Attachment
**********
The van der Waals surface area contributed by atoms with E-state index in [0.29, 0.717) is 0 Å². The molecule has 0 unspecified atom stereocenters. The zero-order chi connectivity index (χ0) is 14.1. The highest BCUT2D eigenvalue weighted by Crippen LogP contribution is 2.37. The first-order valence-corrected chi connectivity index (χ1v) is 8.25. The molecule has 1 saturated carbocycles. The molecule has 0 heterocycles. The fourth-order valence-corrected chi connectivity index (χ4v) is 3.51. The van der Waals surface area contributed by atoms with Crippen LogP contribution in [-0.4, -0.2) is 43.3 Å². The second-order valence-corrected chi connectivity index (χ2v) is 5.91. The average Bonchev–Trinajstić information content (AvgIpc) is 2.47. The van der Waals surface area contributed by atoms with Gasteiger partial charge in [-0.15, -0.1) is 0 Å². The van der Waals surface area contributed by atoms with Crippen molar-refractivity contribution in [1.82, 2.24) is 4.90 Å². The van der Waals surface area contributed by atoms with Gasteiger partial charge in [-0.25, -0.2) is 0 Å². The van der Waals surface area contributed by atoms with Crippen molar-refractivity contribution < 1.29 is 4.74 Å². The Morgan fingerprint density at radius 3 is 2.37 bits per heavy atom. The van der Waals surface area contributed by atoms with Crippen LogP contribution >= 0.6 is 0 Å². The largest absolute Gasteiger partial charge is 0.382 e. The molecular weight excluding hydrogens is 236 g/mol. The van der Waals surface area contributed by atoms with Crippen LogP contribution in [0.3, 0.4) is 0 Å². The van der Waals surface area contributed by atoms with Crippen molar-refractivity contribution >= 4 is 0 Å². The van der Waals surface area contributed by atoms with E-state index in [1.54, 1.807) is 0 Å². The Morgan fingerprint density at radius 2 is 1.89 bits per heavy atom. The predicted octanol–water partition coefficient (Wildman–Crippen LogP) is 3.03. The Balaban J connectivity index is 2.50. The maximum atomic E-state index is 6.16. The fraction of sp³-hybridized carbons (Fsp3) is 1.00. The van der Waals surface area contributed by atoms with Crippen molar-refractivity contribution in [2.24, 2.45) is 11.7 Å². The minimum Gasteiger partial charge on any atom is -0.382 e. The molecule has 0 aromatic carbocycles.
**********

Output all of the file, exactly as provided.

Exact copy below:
The van der Waals surface area contributed by atoms with E-state index in [0.29, 0.717) is 0 Å². The molecule has 0 unspecified atom stereocenters. The zero-order chi connectivity index (χ0) is 14.1. The highest BCUT2D eigenvalue weighted by Crippen LogP contribution is 2.37. The first-order valence-corrected chi connectivity index (χ1v) is 8.25. The molecule has 1 saturated carbocycles. The molecule has 0 heterocycles. The fourth-order valence-corrected chi connectivity index (χ4v) is 3.51. The van der Waals surface area contributed by atoms with Crippen LogP contribution in [-0.4, -0.2) is 43.3 Å². The second-order valence-corrected chi connectivity index (χ2v) is 5.91. The average Bonchev–Trinajstić information content (AvgIpc) is 2.47. The van der Waals surface area contributed by atoms with Gasteiger partial charge in [-0.15, -0.1) is 0 Å². The van der Waals surface area contributed by atoms with Crippen molar-refractivity contribution in [1.82, 2.24) is 4.90 Å². The van der Waals surface area contributed by atoms with Gasteiger partial charge in [-0.25, -0.2) is 0 Å². The van der Waals surface area contributed by atoms with Crippen molar-refractivity contribution < 1.29 is 4.74 Å². The Morgan fingerprint density at radius 3 is 2.37 bits per heavy atom. The van der Waals surface area contributed by atoms with Crippen LogP contribution >= 0.6 is 0 Å². The largest absolute Gasteiger partial charge is 0.382 e. The molecular weight excluding hydrogens is 236 g/mol. The van der Waals surface area contributed by atoms with Crippen LogP contribution in [0.3, 0.4) is 0 Å². The van der Waals surface area contributed by atoms with Crippen molar-refractivity contribution >= 4 is 0 Å². The van der Waals surface area contributed by atoms with E-state index in [1.54, 1.807) is 0 Å². The Morgan fingerprint density at radius 2 is 1.89 bits per heavy atom. The predicted octanol–water partition coefficient (Wildman–Crippen LogP) is 3.03. The Balaban J connectivity index is 2.50. The maximum atomic E-state index is 6.16. The fraction of sp³-hybridized carbons (Fsp3) is 1.00. The van der Waals surface area contributed by atoms with Crippen molar-refractivity contribution in [2.24, 2.45) is 11.7 Å². The minimum Gasteiger partial charge on any atom is -0.382 e. The molecule has 0 aromatic carbocycles.